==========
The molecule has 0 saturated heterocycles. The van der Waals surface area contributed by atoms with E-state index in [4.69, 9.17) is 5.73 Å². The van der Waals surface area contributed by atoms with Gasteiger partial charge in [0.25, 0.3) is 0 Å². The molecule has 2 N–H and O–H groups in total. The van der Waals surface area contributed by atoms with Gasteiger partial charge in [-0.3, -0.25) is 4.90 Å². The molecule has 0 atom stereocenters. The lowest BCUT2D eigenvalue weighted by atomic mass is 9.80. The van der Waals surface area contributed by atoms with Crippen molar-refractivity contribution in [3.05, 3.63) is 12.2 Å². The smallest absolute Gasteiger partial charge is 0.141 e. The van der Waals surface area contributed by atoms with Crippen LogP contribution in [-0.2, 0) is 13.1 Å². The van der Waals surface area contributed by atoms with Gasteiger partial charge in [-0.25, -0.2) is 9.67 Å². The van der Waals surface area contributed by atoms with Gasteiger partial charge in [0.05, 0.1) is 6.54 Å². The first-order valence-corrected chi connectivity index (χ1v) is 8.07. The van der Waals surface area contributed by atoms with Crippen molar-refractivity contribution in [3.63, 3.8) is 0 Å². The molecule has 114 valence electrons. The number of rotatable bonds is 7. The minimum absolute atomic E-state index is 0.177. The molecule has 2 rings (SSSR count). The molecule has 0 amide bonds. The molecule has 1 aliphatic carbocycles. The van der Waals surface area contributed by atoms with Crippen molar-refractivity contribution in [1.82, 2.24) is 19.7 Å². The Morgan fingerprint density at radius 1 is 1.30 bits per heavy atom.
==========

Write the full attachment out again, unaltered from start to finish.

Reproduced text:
The molecule has 0 saturated heterocycles. The van der Waals surface area contributed by atoms with E-state index in [4.69, 9.17) is 5.73 Å². The van der Waals surface area contributed by atoms with Gasteiger partial charge in [0.25, 0.3) is 0 Å². The molecule has 2 N–H and O–H groups in total. The van der Waals surface area contributed by atoms with Gasteiger partial charge in [-0.3, -0.25) is 4.90 Å². The molecule has 0 atom stereocenters. The lowest BCUT2D eigenvalue weighted by atomic mass is 9.80. The van der Waals surface area contributed by atoms with Crippen molar-refractivity contribution in [3.05, 3.63) is 12.2 Å². The smallest absolute Gasteiger partial charge is 0.141 e. The van der Waals surface area contributed by atoms with Crippen LogP contribution in [-0.2, 0) is 13.1 Å². The van der Waals surface area contributed by atoms with Gasteiger partial charge in [-0.25, -0.2) is 9.67 Å². The van der Waals surface area contributed by atoms with Gasteiger partial charge in [0.05, 0.1) is 6.54 Å². The first-order valence-corrected chi connectivity index (χ1v) is 8.07. The van der Waals surface area contributed by atoms with Crippen molar-refractivity contribution in [3.63, 3.8) is 0 Å². The molecule has 114 valence electrons. The number of rotatable bonds is 7. The minimum absolute atomic E-state index is 0.177. The molecule has 2 rings (SSSR count). The molecule has 0 amide bonds. The molecule has 1 aliphatic carbocycles. The van der Waals surface area contributed by atoms with Crippen molar-refractivity contribution in [1.82, 2.24) is 19.7 Å². The Morgan fingerprint density at radius 1 is 1.30 bits per heavy atom.